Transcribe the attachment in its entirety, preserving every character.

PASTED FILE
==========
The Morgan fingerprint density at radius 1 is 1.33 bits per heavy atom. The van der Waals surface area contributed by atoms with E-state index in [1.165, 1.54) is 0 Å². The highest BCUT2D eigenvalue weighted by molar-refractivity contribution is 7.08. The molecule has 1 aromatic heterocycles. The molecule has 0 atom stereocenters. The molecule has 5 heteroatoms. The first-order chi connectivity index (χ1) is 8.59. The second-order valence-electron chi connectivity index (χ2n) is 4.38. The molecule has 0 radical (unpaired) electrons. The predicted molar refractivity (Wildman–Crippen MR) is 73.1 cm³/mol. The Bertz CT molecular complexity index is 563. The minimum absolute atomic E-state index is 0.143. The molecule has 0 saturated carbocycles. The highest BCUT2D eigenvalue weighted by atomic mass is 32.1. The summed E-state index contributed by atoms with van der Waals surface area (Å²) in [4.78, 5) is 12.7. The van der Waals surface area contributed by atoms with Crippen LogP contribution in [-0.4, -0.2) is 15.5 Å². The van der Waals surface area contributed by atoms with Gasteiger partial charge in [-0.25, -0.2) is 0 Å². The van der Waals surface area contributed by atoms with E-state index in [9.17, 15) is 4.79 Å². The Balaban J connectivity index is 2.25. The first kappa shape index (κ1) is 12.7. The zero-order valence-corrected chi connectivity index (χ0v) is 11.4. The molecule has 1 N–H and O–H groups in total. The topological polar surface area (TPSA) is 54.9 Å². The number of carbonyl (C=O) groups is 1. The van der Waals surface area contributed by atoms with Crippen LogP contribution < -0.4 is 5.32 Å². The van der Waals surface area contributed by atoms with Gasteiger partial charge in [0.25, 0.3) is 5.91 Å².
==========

The Morgan fingerprint density at radius 1 is 1.33 bits per heavy atom. The van der Waals surface area contributed by atoms with E-state index in [1.165, 1.54) is 0 Å². The highest BCUT2D eigenvalue weighted by molar-refractivity contribution is 7.08. The molecule has 1 aromatic heterocycles. The molecule has 0 atom stereocenters. The molecule has 5 heteroatoms. The first-order chi connectivity index (χ1) is 8.59. The second-order valence-electron chi connectivity index (χ2n) is 4.38. The molecule has 0 radical (unpaired) electrons. The predicted molar refractivity (Wildman–Crippen MR) is 73.1 cm³/mol. The Bertz CT molecular complexity index is 563. The minimum absolute atomic E-state index is 0.143. The molecule has 0 saturated carbocycles. The highest BCUT2D eigenvalue weighted by atomic mass is 32.1. The summed E-state index contributed by atoms with van der Waals surface area (Å²) in [4.78, 5) is 12.7. The van der Waals surface area contributed by atoms with Crippen LogP contribution in [-0.4, -0.2) is 15.5 Å². The van der Waals surface area contributed by atoms with Gasteiger partial charge in [-0.25, -0.2) is 0 Å². The van der Waals surface area contributed by atoms with E-state index in [9.17, 15) is 4.79 Å². The Balaban J connectivity index is 2.25. The first kappa shape index (κ1) is 12.7. The zero-order valence-corrected chi connectivity index (χ0v) is 11.4. The molecule has 1 N–H and O–H groups in total. The topological polar surface area (TPSA) is 54.9 Å². The number of carbonyl (C=O) groups is 1. The van der Waals surface area contributed by atoms with Crippen LogP contribution < -0.4 is 5.32 Å². The van der Waals surface area contributed by atoms with Gasteiger partial charge in [0.25, 0.3) is 5.91 Å².